Chariots of Fire story brought to life in Paris

The inspiring story of a Scottish athlete who refused to run on Sundays is being brought to life at the Scots Kirk in Paris. Eric Liddell won a gold medal in the 400m at the 1924 Olympic Games in the French capital – the triumph depicted in the Oscar-winning film Chariots of Fire. He refused to run in the heats of his favourite race, the 100m, because they were held on a Sunday – a day he believed is set aside by God as special and not for work – and chose to preach in the Scots Kirk instead. To mark the centenary of his gold medal victory, the congregation recently hosted two performances of Eric Liddell – the Chariot of Fire.

Produced by the Searchlight Theatre Company, the synopsis of the four person play states: “Set in Paris, during the Olympic Games of 1924, we see the struggles Eric Liddell faces around him in staying true to his principles. When given the chance to become the fastest man in the world, will his convictions buckle? Should he stay true to his beliefs? And can he bring home a medal for King and country?” One reviewer described the play as an “exploration of determination, ambition and faith”.

The Flying Scotsman

Actor Michael Taylor as Eric Liddell and the Scots Kirk in Paris. Photo: Church of Scotland/Searchlight Theatre Company.

Eric Liddell was born in 1902 in Tientsin (now Tianjin) in northern China. His Scottish parents were Christian missionaries with the London Mission Society and he and his elder brother, Rob, went to a boarding school in London. He saw his parents and sister when they returned to the family home in Edinburgh and in 1920 he enrolled in the University of Edinburgh to study pure science. Known as the “Flying Scotsman”, the athlete broke the world record three times before winning the 400m final, which was held on a week day. Valerie Prieur, session clerk at the Scots Kirk, said: “The play is being performed as part of our Eric Liddell commemorations and we are very privileged to have Searchlight bring it here. It covers Mr Liddell’s Olympic Games period, his decision not to run in heats for his favourite race the 100m because they were held on a Sunday, his preaching at the Scots Kirk on the 6th and 13th of July 1924 and his subsequent gold in the 400m.”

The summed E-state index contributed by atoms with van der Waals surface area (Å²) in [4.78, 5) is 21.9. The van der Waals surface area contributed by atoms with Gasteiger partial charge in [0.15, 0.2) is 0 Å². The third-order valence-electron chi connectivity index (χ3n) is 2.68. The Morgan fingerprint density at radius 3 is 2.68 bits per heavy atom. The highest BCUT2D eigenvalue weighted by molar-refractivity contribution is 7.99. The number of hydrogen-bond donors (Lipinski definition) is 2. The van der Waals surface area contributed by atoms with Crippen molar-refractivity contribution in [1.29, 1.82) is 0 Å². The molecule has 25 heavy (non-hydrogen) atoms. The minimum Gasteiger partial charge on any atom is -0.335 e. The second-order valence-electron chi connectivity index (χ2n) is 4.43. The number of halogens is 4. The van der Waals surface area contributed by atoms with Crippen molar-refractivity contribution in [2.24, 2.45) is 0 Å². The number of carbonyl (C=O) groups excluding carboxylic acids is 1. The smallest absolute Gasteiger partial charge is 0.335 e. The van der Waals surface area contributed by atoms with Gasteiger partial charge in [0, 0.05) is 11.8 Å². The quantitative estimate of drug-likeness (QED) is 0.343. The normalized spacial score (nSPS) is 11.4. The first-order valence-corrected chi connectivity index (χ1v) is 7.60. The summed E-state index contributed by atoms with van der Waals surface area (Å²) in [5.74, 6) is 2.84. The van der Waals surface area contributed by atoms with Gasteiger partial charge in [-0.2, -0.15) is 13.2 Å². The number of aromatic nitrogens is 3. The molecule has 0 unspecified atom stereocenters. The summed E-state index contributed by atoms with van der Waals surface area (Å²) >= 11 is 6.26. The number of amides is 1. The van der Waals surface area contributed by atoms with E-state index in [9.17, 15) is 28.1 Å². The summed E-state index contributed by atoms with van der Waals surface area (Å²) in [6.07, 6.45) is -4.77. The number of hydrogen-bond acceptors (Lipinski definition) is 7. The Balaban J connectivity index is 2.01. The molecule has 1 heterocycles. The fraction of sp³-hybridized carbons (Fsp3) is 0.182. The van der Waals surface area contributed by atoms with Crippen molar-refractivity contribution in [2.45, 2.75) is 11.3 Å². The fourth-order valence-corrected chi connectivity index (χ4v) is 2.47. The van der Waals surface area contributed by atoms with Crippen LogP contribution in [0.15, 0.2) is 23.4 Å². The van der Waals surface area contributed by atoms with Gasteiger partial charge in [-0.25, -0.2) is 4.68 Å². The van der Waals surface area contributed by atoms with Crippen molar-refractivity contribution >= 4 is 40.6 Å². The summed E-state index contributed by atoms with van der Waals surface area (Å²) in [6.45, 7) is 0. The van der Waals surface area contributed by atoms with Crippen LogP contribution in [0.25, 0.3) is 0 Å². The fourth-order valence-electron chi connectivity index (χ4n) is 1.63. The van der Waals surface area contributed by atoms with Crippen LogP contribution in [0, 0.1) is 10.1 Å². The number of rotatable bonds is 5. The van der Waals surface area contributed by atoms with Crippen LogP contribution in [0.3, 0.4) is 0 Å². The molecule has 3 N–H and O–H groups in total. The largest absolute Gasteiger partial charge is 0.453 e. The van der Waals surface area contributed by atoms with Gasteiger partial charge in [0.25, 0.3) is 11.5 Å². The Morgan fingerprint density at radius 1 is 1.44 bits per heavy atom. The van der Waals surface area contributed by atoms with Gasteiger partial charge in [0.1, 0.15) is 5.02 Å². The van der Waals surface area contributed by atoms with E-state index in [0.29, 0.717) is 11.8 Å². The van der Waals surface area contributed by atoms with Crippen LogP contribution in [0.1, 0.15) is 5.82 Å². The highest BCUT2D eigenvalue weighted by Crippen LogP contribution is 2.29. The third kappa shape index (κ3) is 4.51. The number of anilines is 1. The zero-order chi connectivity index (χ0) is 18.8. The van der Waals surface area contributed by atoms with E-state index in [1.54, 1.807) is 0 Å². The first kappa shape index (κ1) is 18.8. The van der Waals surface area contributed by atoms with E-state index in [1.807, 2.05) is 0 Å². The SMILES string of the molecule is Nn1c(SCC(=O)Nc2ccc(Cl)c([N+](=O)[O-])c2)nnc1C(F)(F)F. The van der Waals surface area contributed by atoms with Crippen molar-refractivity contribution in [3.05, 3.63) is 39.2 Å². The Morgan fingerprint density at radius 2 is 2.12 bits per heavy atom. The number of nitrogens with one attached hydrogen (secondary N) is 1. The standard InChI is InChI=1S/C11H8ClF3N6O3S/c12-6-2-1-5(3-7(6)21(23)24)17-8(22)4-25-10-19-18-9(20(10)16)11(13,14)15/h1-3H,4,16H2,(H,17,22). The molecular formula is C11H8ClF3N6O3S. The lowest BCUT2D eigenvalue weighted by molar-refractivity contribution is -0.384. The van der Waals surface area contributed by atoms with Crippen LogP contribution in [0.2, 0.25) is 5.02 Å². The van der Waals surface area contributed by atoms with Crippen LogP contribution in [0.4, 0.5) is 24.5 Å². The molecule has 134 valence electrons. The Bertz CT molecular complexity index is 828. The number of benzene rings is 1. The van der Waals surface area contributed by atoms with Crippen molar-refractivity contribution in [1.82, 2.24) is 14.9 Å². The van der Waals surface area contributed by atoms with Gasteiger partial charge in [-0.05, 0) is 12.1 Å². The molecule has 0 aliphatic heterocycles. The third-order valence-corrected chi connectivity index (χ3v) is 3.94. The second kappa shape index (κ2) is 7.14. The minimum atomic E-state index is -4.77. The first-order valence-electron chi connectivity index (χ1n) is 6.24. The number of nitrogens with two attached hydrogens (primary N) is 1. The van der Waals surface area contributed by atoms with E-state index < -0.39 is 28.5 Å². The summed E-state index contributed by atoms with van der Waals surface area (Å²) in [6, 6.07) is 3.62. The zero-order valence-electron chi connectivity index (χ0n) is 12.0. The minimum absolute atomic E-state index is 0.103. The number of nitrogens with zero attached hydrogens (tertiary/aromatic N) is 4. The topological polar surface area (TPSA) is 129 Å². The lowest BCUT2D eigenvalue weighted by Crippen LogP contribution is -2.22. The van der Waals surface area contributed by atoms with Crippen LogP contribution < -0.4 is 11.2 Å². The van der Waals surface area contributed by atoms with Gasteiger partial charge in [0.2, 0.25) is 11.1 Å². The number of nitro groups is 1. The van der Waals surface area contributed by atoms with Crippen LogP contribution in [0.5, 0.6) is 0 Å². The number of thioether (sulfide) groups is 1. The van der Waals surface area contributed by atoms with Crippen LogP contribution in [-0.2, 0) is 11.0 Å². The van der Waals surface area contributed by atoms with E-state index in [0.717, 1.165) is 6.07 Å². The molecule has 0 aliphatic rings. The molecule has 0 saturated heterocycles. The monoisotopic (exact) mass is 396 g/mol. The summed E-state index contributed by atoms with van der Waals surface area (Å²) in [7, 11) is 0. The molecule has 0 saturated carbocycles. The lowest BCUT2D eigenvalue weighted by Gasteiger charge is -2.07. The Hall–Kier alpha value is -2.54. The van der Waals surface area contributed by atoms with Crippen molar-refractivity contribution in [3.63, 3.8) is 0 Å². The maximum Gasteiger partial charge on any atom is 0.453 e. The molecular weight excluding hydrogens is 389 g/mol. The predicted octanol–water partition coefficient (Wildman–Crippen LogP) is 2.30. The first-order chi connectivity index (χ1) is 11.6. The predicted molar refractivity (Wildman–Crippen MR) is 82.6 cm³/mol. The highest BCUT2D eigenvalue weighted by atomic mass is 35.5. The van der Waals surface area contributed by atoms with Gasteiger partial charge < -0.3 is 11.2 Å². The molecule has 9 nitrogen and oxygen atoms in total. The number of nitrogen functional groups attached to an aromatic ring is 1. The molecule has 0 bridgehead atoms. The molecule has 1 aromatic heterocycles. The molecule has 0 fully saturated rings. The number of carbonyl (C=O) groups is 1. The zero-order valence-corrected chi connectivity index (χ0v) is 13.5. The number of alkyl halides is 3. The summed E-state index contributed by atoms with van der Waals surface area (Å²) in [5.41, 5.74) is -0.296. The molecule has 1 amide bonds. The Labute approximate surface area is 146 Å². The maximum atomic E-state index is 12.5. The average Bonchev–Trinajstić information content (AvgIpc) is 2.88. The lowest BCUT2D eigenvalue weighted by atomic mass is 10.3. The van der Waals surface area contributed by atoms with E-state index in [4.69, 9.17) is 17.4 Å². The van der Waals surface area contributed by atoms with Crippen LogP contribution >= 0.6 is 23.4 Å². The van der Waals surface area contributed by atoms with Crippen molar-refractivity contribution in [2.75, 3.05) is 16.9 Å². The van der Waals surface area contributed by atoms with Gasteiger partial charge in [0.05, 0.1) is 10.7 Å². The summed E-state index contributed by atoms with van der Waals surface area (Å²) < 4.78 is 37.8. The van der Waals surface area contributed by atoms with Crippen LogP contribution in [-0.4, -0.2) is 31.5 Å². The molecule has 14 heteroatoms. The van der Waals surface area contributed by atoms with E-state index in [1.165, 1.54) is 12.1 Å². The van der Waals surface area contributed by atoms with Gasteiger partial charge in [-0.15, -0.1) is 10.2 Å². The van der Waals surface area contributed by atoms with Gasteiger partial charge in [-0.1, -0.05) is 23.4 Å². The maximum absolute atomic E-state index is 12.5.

The play was created and first performed in 2012 to coincide with the Olympic Games in London and in later years was toured in the USA, Australia, Canada and New Zealand. Actor Michael Taylor who played the role of Eric Liddell said: “The play has been on ice for some years but when we realised that the Olympics were going back to Paris, 100 years after they were last held there, we thought the chance to bring this story to life again, in a place that played a pivotal but often overlooked role in this story, is really special. The Scots Kirk is such a significant part of it because that is where he went on a Sunday morning, not knowing whether or not if he was going to be going home from the Olympics with nothing to show for it other than making a stand for God.”

The Eric Liddell 100

Mr Liddell graduated from the University of Edinburgh after the 1924 Paris Olympics, went on to study Theology for a year after which he returned to Tientsin to work as a missionary with the London Missionary Society. He taught science at the Anglo-Chinese college and later decided to become an evangelist in rural China, travelling by foot and bicycle. Following the Japanese invasion of China and the outbreak of the Second World War, Mr Liddell’s pregnant wife and their two children left for the safety of Canada, her birth country, but he decided to stay. He was later classified as an enemy national and sent to the prison camp at Weishien in 1943. Mr Liddell took on a leadership role to meet prisoners’ physical and spiritual needs – preaching sermons and teaching hymns. Tragically, he developed an inoperable brain tumour and died in the camp in February 1945.

A one man play covering Mr Liddell’s life after the Olympic Games is being staged at the Scots Kirk on 6 July. The Eric Liddell 100 is a programme of educational, sporting and cultural events celebrating Liddell’s legacy and aiming to bring his achievements to life for new generations.

The Paris 2024 Games will be the biggest sporting event organised in France and will take place from 26 July to 11 August.

The Eric Liddell 100 is a programme celebrates one of Scotland’s iconic figures. Eric Liddell’s legacy is being celebrated 2024, the centenary of Eric Liddell’s historic success at the 1924 Olympic Games in Paris. For more information see:

Main photo: Eric Liddell. Photo:  The Eric Liddell Community and the Liddell Family.

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